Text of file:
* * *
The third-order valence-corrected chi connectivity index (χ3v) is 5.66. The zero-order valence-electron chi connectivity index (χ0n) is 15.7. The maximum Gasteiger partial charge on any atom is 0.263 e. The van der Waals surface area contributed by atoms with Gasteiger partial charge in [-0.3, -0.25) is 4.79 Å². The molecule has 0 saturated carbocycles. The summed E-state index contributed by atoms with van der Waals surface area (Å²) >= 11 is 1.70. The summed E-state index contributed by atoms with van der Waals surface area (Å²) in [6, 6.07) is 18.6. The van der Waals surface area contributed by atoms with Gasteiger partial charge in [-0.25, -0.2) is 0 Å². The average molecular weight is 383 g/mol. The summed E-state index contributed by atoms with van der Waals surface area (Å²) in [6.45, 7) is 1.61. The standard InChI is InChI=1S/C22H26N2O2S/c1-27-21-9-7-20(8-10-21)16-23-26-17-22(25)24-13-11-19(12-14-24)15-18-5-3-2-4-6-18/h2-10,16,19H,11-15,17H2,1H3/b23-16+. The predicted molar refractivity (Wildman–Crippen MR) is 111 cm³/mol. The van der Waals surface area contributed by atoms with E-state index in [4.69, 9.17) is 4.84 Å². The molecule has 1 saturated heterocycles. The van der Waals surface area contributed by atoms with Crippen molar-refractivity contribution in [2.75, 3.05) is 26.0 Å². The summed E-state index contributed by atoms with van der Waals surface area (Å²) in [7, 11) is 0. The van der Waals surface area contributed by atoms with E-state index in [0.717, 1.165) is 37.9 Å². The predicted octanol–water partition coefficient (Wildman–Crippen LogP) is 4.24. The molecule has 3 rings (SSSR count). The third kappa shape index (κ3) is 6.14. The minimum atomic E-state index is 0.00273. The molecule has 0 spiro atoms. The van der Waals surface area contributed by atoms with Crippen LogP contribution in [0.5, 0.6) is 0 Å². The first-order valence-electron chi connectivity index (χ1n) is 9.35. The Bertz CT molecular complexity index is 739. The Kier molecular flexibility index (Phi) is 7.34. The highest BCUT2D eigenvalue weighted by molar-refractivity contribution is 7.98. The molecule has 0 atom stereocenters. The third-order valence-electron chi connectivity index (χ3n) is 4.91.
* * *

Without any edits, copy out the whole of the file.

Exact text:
The third-order valence-corrected chi connectivity index (χ3v) is 5.66. The zero-order valence-electron chi connectivity index (χ0n) is 15.7. The maximum Gasteiger partial charge on any atom is 0.263 e. The van der Waals surface area contributed by atoms with Gasteiger partial charge in [-0.3, -0.25) is 4.79 Å². The molecule has 0 saturated carbocycles. The summed E-state index contributed by atoms with van der Waals surface area (Å²) >= 11 is 1.70. The summed E-state index contributed by atoms with van der Waals surface area (Å²) in [6, 6.07) is 18.6. The van der Waals surface area contributed by atoms with Gasteiger partial charge in [-0.25, -0.2) is 0 Å². The average molecular weight is 383 g/mol. The summed E-state index contributed by atoms with van der Waals surface area (Å²) in [6.45, 7) is 1.61. The standard InChI is InChI=1S/C22H26N2O2S/c1-27-21-9-7-20(8-10-21)16-23-26-17-22(25)24-13-11-19(12-14-24)15-18-5-3-2-4-6-18/h2-10,16,19H,11-15,17H2,1H3/b23-16+. The predicted molar refractivity (Wildman–Crippen MR) is 111 cm³/mol. The van der Waals surface area contributed by atoms with E-state index in [4.69, 9.17) is 4.84 Å². The molecule has 1 saturated heterocycles. The van der Waals surface area contributed by atoms with Crippen molar-refractivity contribution in [2.75, 3.05) is 26.0 Å². The summed E-state index contributed by atoms with van der Waals surface area (Å²) in [7, 11) is 0. The van der Waals surface area contributed by atoms with E-state index in [0.717, 1.165) is 37.9 Å². The predicted octanol–water partition coefficient (Wildman–Crippen LogP) is 4.24. The molecule has 3 rings (SSSR count). The third kappa shape index (κ3) is 6.14. The minimum atomic E-state index is 0.00273. The molecule has 0 spiro atoms. The van der Waals surface area contributed by atoms with Crippen LogP contribution in [0.5, 0.6) is 0 Å². The first-order valence-electron chi connectivity index (χ1n) is 9.35. The Bertz CT molecular complexity index is 739. The Kier molecular flexibility index (Phi) is 7.34. The highest BCUT2D eigenvalue weighted by molar-refractivity contribution is 7.98. The molecule has 0 atom stereocenters. The third-order valence-electron chi connectivity index (χ3n) is 4.91.